As daylight goes she follows it with her sewing to the window, and gets another needleful out of it, as one may run after a departed visitor for a last word, but now the gas is lit, and no longer is it shameful to sit down to literature. If the book be a story by George Eliot or Mrs. Oliphant, her favourites (and mine) among women novelists, or if it be a Carlyle, and we move softly, she will read, entranced, for hours. Her delight in Carlyle was so well known that various good people would send her books that contained a page about him; she could place her finger on any passage wanted in the biography as promptly as though she were looking for some article in her own drawer, and given a date she was often able to tell you what they were doing in Cheyne Row that day. Carlyle, she decided, was not so much an ill man to live with as one who needed a deal of managing, but when I asked if she thought she could have managed him she only replied with a modest smile that meant 'Oh no!' but had the face of 'Sal, I would have liked to try.'

One lady lent her some scores of Carlyle letters that have never been published, and crabbed was the writing, but though my mother liked to have our letters read aloud to her, she read every one of these herself, and would quote from them in her talk. Side by side with the Carlyle letters, which show him in his most gracious light, were many from his wife to a friend, and in one of these a romantic adventure is described - I quote from memory, and it is a poor memory compared to my mother's, which registered everything by a method of her own: 'What might be the age of Bell Tibbits? Well, she was born the week I bought the boiler, so she'll be one-and- fifty (no less!) come Martinmas.' Mrs. Carlyle had got into the train at a London station and was feeling very lonely, for the journey to Scotland lay before her and no one had come to see her off. Then, just as the train was starting, a man jumped into the carriage, to her regret until she saw his face, when, behold, they were old friends, and the last time they met (I forget how many years before) he had asked her to be his wife. He was very nice, and if I remember aright, saw her to her journey's end, though he had intended to alight at some half-way place. I call this an adventure, and I am sure it seemed to my mother to be the most touching and memorable adventure that can come into a woman's life. 'You see he hadna forgot,' she would say proudly, as if this was a compliment in which all her sex could share, and on her old tender face shone some of the elation with which Mrs. Carlyle wrote that letter.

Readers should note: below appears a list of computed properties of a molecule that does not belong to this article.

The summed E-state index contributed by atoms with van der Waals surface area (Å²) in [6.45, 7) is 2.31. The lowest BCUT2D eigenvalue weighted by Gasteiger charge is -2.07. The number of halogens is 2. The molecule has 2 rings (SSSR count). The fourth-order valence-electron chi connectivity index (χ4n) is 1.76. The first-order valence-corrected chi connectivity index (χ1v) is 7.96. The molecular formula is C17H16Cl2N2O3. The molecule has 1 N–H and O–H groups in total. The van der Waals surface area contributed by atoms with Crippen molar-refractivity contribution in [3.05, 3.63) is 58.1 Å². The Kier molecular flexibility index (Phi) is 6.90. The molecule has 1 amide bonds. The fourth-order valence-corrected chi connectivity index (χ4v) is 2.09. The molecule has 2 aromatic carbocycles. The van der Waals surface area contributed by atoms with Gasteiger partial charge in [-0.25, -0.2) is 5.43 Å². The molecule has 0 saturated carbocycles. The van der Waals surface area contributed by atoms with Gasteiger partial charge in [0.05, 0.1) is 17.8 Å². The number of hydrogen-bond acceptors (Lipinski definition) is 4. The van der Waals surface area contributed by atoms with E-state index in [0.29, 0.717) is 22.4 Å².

But there were times, she held, when Carlyle must have made his wife a glorious woman. 'As when?' I might inquire.